Water and Water-Use Topics Focus of UNL Husker Harvest Days Exhibits

Water and Water-Use Topics Focus of UNL Husker Harvest Days Exhibits

September 4, 2008


UNL's Institute of Agriculture and

Illustration of new UNL Water Display at Husker Harvest Days.
Picture yourself at the new water exhibits hosted by UNL's Institute of Agriculture and Natural Resources at this year's Husker Harvest Days Sept. 9-11 near Grand Island. Visit with experts about irrigation, conservation, groundwater and surface water issues as well as drinking water quality and treatment.
Natural Resources will highlight the latest in water research, education and programming within a framework unlike any other in its 31-year history at the Husker Harvest Days show near Grand Island September 9-11.

"We are very excited to be rolling out a very new look and recommitting ourselves to research and extension excellence at Husker Harvest Days this year," said NU Vice President and IANR Harlan Vice Chancellor John Owens.

Beginning this year, UNL Extension experts and Agricultural Research Division scientists will concentrate their Husker Harvest Days exhibits and presentations into more defined topical areas of current interest and concern to Nebraskans statewide. Exhibits will be in UNL's familiar Husker Red building on the south side of the showground at Lot 321.


"Though the 'D' word (drought) may not be on the tip of everyone's tongue to the extent it has been the last five years, water is still very much a defining issue to everyone in the state, as we are by no means fully recovered from drought conditions statewide, and for those reasons, we chose water to begin a new tradition of theme-based focus for our Husker Harvest Days presentations," said UNL Dean of Extension Elbert Dickey.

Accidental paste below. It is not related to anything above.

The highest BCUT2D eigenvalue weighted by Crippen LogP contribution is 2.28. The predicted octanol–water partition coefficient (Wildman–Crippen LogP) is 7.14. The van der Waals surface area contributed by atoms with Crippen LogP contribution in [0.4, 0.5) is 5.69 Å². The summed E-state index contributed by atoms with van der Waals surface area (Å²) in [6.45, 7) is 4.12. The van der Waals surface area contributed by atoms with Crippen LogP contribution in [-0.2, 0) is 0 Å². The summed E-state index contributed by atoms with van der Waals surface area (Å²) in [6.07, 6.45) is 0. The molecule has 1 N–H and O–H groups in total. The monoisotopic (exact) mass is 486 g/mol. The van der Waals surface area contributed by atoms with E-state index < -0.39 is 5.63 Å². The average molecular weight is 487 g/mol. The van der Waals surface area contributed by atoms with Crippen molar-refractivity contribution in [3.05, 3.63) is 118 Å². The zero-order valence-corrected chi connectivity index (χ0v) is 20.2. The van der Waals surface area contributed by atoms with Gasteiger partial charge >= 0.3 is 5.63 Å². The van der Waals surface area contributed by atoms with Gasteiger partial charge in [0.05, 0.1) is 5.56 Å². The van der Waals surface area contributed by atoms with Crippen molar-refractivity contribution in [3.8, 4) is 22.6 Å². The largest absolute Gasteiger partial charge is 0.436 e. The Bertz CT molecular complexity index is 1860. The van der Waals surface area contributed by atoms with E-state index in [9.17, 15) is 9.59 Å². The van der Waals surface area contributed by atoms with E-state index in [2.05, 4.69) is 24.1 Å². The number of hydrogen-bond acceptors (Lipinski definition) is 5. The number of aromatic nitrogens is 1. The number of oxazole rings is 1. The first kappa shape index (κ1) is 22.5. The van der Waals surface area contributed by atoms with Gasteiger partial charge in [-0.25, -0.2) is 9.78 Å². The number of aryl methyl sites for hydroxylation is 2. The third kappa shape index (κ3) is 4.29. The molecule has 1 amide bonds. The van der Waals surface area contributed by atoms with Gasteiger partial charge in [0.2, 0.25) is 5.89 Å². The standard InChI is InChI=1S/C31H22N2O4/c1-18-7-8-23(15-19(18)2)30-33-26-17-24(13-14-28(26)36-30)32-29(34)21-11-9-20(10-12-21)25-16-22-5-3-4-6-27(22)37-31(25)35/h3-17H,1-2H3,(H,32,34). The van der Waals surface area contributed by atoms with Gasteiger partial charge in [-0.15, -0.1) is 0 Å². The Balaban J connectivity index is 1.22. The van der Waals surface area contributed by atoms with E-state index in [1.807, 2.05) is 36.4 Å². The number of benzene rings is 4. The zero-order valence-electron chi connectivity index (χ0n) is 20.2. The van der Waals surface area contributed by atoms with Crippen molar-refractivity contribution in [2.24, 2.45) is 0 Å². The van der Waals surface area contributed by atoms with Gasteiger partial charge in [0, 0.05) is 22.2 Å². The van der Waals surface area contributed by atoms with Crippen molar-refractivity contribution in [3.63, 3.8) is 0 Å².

Among the issues IANR exhibits will address this year are understanding and mitigating the effects of drought, what groundwater is and how it works, drinking water and wastewater treatment, and irrigation and water use monitoring.

Other displays in the IANR building will focus on ongoing research on the benefits of conservation buffer strips, subsurface drip irrigation and UNL water-related research and extension programming that is occurring in each of Nebraska's 49 legislative districts. A central information booth will help answer questions on a variety of extension and research-related topics, provide copies of helpful NebGuides and direct those needing help to extension experts in their local area.

IANR's "Market Journal" television program also returns with new presentations in the Market Journal tent next to the Husker Red exhibit building, where it will present 30-minute discussions on crop and livestock marketing and the 2008 federal farm bill.

Grain marketing programs are on Tuesday, Sept. 9, at 11 a.m. and Wednesday, Sept. 10, at 11 a.m. and 1 p.m. Farm bill programs are Tuesday, Sept. 9, at 1 p.m. and Thursday, Sept. 11, at 11 a.m.

Also on display at Husker Harvest Days will be the new high definition television Market Journal remote production van that supports Market Journal programming.

There will be plenty for potential students and their families to see, as well. They will be able to explore a full range of enrollment options and find information on courses of study through the College of Agricultural Sciences and Natural Resources, School of Natural Resources and the Nebraska College of Technical Agriculture at Curtis, among others. The very successful Nebraska Leadership Education/Action Development program also will be represented at the show.

"We very much enjoy being a part of Husker Harvest Days and being available to help answer questions while we showcase some of the best in research and extension programming that UNL has to offer," said UNL Husker Harvest Days coordinator Steve Ress. "IANR faculty and staff have been a part of Husker Harvest Days since the very first show in 1978 and we're very proud of that tradition."

IANR show themes will change to reflect areas of concern and focus for the state's producers, agribusinesses and natural resources concerns, probably every year or every other year, Owens said.

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